Volvo Cars, the premium car maker, is updating its business model to a changing world and believes the car industry as a whole needs do to the same, its president and chief executive Håkan Samuelsson has announced.

The announcement was made at the bi-annual meeting of the UN Global Compact Nordic Network in Gothenburg and represents one of the biggest gatherings of Nordic corporate sustainability experts under the auspices of the United Nations. Over 190 delegates from 100 companies and organizations met at Volvo Cars headquarters to discuss how business can support the UN Sustainable Development Goals (SDGs). Volvo Cars is a founding member of the UN Global Compact, the world’s largest corporate sustainability initiative of which Real Leaders is also a signatory.

In his opening speech Samuelsson (pictured above) told the gathered delegates that customer expectations and demands are changing and that the car industry will have to change with them. Sustainability is no longer a simple box-ticking exercise, but business-critical as well as a significant business opportunity for those companies that get it right.

“Our customers want safer, more sustainable and convenient cars,” says Samuelsson. “We can meet that demand, be a force for change and grow our business at the same time. I am confident that our next generation of fully autonomous, electrified and connected vehicles will help make the cities of the future cleaner, safer and smarter.”

 

As an example, he underlined the importance of Volvo’s electrification strategy. “We recognize the limitations of the internal combustion engine and the appetite for change in society. That is why we have such an ambitious target when it comes to electrification. Our commitments will not only help protect the environment and make people’s lives better and safer. They also make perfect business sense.”

Volvo Cars is adapting to this new reality by making sustainable business an integral part of its corporate strategy. As part of its sustainability program, the company has identified nine commitments directly supporting the SDGs that were agreed by all UN member states in 2015.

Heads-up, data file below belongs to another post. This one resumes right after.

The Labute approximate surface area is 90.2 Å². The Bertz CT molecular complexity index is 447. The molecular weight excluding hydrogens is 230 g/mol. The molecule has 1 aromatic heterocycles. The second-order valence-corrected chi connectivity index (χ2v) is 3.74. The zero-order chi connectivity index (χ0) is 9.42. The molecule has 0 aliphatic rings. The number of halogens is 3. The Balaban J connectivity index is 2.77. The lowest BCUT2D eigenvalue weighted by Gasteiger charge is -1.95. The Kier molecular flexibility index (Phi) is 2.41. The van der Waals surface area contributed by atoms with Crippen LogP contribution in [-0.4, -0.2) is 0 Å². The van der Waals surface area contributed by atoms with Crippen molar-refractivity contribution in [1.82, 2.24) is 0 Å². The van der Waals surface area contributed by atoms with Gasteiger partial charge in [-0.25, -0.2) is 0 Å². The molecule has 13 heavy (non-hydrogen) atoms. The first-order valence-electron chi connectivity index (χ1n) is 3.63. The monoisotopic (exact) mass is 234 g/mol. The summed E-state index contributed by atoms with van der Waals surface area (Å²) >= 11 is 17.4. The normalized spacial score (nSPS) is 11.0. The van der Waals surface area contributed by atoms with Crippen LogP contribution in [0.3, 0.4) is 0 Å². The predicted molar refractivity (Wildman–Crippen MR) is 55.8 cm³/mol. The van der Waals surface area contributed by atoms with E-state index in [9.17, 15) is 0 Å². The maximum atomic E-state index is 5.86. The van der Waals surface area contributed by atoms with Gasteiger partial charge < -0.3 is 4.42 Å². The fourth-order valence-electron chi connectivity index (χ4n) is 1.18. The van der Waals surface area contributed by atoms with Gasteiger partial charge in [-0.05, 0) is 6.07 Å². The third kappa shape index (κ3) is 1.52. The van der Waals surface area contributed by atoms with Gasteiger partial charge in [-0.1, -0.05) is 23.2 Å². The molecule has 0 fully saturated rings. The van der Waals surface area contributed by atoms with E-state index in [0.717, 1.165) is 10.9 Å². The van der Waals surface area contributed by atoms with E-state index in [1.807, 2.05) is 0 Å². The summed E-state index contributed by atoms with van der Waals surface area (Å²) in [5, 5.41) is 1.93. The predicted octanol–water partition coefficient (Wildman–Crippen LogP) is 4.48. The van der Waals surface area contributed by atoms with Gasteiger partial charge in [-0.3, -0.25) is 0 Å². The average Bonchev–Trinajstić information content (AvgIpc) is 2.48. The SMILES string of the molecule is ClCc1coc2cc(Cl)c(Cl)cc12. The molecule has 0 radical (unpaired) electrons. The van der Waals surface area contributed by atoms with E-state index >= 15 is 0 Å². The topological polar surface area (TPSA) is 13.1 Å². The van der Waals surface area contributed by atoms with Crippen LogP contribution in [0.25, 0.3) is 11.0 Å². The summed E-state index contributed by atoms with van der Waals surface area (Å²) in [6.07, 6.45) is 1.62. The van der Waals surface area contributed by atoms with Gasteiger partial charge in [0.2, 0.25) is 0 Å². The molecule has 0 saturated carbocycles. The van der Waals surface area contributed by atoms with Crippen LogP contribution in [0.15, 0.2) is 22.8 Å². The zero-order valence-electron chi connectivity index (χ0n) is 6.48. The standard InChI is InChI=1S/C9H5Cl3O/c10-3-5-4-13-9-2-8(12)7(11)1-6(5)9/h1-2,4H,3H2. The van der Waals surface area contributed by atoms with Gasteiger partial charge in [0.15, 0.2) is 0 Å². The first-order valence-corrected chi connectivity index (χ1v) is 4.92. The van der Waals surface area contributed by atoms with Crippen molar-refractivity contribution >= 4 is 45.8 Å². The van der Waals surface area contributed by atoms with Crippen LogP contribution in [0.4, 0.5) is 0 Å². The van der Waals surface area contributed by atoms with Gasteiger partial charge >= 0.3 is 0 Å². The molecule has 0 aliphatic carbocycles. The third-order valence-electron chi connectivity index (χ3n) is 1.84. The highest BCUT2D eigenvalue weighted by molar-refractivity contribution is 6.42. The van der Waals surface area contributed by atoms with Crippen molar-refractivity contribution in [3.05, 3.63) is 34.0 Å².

The automaker believes these commitments will contribute to its sustainable profitability and growth. For example, it has committed to having up to 1 million electrified Volvos on the road by 2025, and aims to have climate-neutral manufacturing operations that same year. It has also stated the most ambitious safety vision in the industry: by 2020, no one should be killed or seriously injured in a new Volvo.

The company has so far made good progress in reaching these targets: for example, CO2 emissions from its European manufacturing plants have fallen by 70% between 2004 and 2016. It currently offers six plug-in hybrids in its range and plans to make every new model available as an electrified vehicle. New world-leading passive and active safety systems have significantly reduced the risk for traffic accidents and serious injuries for Volvo drivers.

Volvo Cars knows it cannot make progress by itself, so the company is focusing on both private and public partnerships within the sustainable development arena. It cooperates closely with safety organizations and public bodies to share its knowledge and advance traffic safety, it works with both public and private partners in the Drive Me autonomous drive experiment and it joined hands with Stora Enso and the Belgian government to realise a 40% reduction in CO2 emissions at its manufacturing plant in Ghent.

The other commitments within Volvo’s sustainability framework include ensuring no fatalities or serious injuries involving any of its employees or contractors, an aim to be a leader in customer well-being by offering better filters and materials, and promoting a diverse and inclusive company culture.

This week, along with Volvo, Nike, Unilever, Deutsche Bank, Nokia, Nestle and more than 9,000 companies in 170 countries, Real Leaders renewed its commitment to the United Nations Global Compact. As a signatory to this global initiative Real Leaders believes that responsible business practice, combined with collaboration and innovation, can bring about powerful change in markets and society. We have shown that principles and profits go hand in hand, and that thousands of other companies think this way too. You can read our public declaration on the UN Global Compact website here.